But PETA is not interested in having a rational discussion. It is interested in the theater.

Now, the reason I say that this PETA demonstration would have stolen show if this had been Westminster is because it was overshadowed by another scandal.

This scandal never would have raised the slightest bit of attention in the North American dog show world. That’s because this second scandal involved a handling practice that is so common in North American dog shows that most people don’t even notice it.

When terriers are judged in North America, most of the smaller breeds of terrier are lifted up with one hand on the tail and one hand just beneath the jawline.  Supposedly, it is a way of testing to see if the terriers still have their sturdy tails. If a terrier gets in a bad place, it could be useful to be able to grab it by the tail and pull it safety.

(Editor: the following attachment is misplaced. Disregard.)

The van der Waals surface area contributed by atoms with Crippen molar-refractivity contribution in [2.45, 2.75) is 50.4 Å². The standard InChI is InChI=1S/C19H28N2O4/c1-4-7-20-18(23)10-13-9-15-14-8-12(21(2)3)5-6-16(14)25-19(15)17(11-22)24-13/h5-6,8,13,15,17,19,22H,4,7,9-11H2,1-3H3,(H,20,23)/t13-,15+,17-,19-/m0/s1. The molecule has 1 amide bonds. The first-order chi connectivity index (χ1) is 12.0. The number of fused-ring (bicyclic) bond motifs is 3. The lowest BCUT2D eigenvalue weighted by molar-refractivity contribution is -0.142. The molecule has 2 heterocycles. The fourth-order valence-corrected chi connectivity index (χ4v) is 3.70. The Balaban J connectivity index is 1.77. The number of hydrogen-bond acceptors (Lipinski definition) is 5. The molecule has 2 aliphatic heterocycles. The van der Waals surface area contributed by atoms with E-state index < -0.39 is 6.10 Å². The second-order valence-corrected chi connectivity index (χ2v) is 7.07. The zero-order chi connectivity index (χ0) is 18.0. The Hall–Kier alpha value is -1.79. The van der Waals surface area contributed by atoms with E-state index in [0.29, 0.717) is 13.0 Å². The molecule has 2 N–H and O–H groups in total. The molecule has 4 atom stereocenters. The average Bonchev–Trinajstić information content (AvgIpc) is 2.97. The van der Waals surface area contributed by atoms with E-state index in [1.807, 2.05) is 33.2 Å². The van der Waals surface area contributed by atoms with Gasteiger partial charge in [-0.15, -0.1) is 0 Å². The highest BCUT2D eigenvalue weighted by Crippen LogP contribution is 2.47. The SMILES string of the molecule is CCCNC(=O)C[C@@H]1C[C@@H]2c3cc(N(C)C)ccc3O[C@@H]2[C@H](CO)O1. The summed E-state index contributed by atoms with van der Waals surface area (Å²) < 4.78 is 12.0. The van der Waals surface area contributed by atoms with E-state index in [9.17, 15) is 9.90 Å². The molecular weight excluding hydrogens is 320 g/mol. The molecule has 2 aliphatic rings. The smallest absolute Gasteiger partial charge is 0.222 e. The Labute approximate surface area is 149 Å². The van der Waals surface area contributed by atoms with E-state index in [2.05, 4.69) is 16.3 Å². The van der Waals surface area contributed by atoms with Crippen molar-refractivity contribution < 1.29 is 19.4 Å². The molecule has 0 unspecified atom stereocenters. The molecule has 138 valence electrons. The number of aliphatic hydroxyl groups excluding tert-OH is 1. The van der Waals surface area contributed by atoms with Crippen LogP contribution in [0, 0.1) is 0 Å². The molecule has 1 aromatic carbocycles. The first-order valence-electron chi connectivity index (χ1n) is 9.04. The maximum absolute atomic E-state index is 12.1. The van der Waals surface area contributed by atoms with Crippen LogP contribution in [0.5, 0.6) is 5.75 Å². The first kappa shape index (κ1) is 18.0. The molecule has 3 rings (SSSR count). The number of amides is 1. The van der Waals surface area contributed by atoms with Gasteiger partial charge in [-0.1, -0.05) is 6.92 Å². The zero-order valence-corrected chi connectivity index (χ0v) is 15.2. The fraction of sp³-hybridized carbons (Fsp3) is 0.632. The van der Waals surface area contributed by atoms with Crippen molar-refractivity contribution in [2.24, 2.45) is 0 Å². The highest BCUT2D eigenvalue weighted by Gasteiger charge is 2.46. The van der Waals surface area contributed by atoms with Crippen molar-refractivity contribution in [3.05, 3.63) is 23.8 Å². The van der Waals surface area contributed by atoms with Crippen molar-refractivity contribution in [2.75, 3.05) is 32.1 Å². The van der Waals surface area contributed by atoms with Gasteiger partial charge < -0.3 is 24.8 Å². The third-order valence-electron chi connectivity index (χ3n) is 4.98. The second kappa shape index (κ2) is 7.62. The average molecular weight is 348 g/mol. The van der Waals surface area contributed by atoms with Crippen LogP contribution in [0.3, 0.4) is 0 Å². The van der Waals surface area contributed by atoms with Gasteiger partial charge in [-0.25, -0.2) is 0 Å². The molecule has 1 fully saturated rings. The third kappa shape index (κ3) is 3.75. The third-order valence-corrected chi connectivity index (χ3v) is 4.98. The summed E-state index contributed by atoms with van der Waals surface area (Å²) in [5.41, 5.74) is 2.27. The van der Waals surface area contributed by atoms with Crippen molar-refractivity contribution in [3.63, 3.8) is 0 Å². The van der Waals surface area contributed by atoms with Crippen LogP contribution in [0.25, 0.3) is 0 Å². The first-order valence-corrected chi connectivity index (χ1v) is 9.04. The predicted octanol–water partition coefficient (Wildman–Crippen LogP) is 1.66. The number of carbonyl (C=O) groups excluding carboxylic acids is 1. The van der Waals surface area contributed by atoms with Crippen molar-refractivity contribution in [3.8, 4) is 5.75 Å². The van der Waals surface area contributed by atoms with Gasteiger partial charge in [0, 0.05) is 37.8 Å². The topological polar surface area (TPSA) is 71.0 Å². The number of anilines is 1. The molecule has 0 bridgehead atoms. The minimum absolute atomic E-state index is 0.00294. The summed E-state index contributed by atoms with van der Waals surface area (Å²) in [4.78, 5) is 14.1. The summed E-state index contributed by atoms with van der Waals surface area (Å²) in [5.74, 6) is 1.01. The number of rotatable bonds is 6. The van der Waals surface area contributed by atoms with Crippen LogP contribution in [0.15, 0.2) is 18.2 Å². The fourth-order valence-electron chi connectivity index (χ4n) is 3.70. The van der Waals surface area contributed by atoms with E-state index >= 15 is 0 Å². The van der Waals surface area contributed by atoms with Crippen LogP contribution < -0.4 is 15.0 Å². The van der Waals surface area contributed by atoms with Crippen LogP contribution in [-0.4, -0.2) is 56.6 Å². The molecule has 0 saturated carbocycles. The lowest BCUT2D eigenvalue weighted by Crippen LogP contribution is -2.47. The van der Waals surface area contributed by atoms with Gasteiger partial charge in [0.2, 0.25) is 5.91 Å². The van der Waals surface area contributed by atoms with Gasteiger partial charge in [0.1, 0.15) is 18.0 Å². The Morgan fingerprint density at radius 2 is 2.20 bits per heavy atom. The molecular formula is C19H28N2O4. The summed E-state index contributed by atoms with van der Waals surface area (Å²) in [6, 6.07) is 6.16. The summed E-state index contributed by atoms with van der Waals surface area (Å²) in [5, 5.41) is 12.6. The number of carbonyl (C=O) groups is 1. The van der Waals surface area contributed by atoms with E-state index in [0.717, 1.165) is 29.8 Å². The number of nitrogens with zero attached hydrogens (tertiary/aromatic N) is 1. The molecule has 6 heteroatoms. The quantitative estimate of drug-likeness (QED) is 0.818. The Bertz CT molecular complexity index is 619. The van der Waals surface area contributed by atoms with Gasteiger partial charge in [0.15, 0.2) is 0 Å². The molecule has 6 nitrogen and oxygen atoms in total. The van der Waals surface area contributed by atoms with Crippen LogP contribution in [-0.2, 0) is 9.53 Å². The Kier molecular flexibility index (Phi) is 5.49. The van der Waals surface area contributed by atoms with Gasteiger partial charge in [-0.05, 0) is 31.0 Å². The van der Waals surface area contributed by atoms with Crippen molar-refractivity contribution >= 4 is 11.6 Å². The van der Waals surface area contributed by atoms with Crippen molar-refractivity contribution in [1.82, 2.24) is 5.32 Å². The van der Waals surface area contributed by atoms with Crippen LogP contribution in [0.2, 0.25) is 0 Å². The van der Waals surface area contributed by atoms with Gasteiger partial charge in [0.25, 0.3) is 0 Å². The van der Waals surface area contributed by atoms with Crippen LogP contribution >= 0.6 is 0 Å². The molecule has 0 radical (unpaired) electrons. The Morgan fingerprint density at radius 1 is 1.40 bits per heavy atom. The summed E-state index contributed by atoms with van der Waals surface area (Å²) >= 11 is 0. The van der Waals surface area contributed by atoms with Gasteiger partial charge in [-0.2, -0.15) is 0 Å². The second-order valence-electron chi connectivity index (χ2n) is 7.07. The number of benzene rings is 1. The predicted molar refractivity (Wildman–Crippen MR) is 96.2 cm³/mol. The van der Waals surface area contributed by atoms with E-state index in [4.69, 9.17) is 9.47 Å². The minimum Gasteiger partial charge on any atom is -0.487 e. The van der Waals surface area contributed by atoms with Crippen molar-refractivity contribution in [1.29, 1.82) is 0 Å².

You see this everywhere in North American dog shows. I don’t think it’s he worst way to handle a dog like this, but I don’t think the dogs particularly like it. I’m not someone who is prone to picking up dogs in this fashion, so I honestly don’t what the science is behind the welfare issues involved. I am officially agnostic on the issue.

The dog that won Best in Show was a Scottish terrier. This is one of the smaller terrier breeds that is generally lifted up in this fashion at American shows.  The handler of this winning terrier, Rebecca Cross, is an American, and I’m sure she’s done the tail lift scores of times in the show ring.